About Derek

Derek Farrell has, since childhood, told stories.

Of course, back then they were called lies, and usually got him in to trouble, but nowadays his stories, humorous poetry and song lyrics are entertaining people from Kansas to Crawley.

Derek grew up in a small terrace close to the Guinness brewery in Dublin’s Liberties neighbourhood, where the smell of roasting hops alternated with the yeasty fermentation of the mash, and the cry of the seagulls was interrupted occasionally by the snorting of an escaped cow on the rampage from the abattoir at the bottom of the street.

To date, Derek has completed three novels. His latest novel is a contemporary Cosy-Noir mystery story called Death of a Diva. The book features his wonderfully human detective Danny Bird, and it’s been described as “Like The Thin Man meets Will & Grace via Ab Fab. In Bermondsey.”

Derek’s literary heroes include Agatha Christie, P.G. Wodehouse, Lawrence Block, Joe Keenan, Steven Saylor, Scott Fitzgerald, Jonathan Harvey, Doctor Seuss and anyone who actually drags their arse to the desk and writes, Goddammit!

His jobs have included: Burger dresser, Bank teller, David Bowie's paperboy, and eventually Investment Banker on the 80th floor of the World Trade Centre. Time in high finance, has given him an opportunity to observe people, to understand the persuasive power of language and to develop an insight into the workings of the criminal mind, whilst allowing him to live and work in Hong Kong, Istanbul, Tel Aviv, Prague and London.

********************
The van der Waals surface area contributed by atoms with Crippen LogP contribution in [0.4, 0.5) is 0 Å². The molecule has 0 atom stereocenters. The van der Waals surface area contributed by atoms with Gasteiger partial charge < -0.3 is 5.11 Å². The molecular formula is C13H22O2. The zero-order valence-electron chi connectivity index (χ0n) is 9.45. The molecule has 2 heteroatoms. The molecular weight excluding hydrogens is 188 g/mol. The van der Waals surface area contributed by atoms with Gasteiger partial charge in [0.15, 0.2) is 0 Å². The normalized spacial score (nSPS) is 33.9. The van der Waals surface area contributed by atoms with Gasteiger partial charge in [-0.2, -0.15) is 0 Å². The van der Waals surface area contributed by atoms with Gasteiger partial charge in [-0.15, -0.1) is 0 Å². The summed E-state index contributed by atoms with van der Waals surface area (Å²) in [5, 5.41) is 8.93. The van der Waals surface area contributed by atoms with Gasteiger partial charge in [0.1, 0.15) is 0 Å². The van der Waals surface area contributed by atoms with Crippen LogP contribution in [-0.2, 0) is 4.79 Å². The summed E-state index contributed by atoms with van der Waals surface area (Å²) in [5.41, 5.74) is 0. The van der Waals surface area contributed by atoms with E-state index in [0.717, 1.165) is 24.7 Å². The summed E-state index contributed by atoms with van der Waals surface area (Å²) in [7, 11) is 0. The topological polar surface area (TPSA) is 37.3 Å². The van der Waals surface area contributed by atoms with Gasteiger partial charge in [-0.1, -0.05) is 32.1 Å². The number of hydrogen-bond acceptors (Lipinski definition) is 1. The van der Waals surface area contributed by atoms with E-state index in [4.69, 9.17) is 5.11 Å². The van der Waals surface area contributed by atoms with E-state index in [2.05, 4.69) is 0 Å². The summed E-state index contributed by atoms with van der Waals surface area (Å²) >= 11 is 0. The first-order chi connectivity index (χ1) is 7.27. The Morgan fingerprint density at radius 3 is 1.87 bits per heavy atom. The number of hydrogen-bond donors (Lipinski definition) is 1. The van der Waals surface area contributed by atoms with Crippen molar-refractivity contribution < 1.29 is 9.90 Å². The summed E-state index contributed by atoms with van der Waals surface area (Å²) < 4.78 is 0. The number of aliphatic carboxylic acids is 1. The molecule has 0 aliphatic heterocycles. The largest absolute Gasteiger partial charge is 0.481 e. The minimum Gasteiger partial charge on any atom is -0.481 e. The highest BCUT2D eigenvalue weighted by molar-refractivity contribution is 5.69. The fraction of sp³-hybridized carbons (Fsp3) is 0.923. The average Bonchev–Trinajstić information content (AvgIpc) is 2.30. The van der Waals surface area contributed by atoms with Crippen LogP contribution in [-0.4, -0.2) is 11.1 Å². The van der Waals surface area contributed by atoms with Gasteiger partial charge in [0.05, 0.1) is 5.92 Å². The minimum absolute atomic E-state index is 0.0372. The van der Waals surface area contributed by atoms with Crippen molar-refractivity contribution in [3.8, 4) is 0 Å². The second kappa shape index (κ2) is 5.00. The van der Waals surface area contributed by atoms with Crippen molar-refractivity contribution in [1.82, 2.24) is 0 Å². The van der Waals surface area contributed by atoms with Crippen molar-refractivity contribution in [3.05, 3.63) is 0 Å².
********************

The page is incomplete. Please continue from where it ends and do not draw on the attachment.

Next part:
And all the time, he’s been telling stories.

You should get to know him.

Twitter: @derekifarrell

Here are my most recent posts

Debbie Payne 25.03.70 – 24.04.01

Debbie Payne 25.03.70 – 24.04.01

I don’t have many photos of Debbie. That’s cos she filled my world in a period before we captured every single moment of our lives via smartphones; and that fact – that timing – breaks my fucking heart. I’d love a billion pointless duplications of Debbie on dropbox,...


When I was – well, let’s say younger, because ‘young’ would suggest I’m now old, and I don’t feel old (though I am old enough to remember New Order when they were called Joy Division. I prefer The Order. More fun.) Anyways, where was I? Oh yeah, not being old. Well,...